Cob-weaving spiders can produce a web that is strong enough to stick to a wall which traps flying preys, and weak enough to detach from the surface which captures walking preys. Researchers at the University of Akron, USA, discovered that these functions are possible, with just one type of pyriform silk, through the creation of attachment disks which are different in architecture. These attachment discs fasten the dragline silk to solid supports and are known as the scaffolding discs and the gumfoot discs.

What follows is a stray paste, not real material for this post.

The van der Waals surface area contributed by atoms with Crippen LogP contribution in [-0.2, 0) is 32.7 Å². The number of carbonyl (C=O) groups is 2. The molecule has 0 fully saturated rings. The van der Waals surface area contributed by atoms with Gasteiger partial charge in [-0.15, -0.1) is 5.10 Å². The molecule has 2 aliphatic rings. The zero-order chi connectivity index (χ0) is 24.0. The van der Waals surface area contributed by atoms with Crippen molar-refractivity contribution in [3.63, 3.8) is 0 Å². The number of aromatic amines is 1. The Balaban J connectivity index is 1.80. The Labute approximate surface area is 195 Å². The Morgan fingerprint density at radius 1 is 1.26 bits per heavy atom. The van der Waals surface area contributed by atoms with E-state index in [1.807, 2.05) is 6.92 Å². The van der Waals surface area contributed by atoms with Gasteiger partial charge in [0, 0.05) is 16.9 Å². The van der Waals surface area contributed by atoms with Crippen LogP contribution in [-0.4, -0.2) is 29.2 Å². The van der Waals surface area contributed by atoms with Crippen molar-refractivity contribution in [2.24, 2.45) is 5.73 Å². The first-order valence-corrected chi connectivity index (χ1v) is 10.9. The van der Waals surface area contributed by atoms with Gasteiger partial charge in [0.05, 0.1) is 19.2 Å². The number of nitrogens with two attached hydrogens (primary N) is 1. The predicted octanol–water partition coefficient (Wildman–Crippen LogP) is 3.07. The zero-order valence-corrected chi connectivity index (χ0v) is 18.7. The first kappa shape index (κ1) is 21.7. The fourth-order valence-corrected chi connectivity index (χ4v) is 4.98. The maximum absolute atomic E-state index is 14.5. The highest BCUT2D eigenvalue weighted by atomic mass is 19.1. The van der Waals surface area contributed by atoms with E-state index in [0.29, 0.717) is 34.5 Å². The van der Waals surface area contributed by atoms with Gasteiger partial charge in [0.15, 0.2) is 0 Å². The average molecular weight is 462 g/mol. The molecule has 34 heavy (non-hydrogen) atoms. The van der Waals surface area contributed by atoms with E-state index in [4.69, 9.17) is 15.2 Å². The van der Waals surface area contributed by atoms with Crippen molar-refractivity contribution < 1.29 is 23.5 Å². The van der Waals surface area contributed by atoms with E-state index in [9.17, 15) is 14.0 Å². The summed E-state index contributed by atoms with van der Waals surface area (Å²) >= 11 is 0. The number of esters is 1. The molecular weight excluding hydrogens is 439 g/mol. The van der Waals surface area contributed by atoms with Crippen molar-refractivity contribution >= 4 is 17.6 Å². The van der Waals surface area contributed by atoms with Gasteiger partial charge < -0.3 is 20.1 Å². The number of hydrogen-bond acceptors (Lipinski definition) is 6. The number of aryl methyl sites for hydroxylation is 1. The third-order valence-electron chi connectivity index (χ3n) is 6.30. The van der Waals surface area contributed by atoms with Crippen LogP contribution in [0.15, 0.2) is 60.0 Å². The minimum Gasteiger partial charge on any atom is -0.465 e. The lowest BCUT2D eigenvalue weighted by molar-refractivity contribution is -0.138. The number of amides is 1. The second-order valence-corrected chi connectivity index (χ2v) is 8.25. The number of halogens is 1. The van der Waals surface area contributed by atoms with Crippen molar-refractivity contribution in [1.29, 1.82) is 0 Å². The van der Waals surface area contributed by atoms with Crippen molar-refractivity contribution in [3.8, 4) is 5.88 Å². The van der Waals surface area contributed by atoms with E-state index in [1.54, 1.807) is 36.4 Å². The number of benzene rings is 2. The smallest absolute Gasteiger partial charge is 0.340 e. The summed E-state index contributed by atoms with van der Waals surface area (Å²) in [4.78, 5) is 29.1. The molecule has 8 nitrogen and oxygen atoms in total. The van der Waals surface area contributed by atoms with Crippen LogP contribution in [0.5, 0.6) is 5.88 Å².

Scaffolding disc resembles a “staple-pin” architecture while gumfoot disc resembles a “dendritic” architecture. It has been found that the former has greater adhesion force than breaking force of dragline silk.
These discovery on cobweb-weaving spiders provide design principles which inspire researchers to develop synthetic adhesives that can be both strong and light with just one type of glue. It is extremely impressive that nature’s design features could improve products for human benefits.
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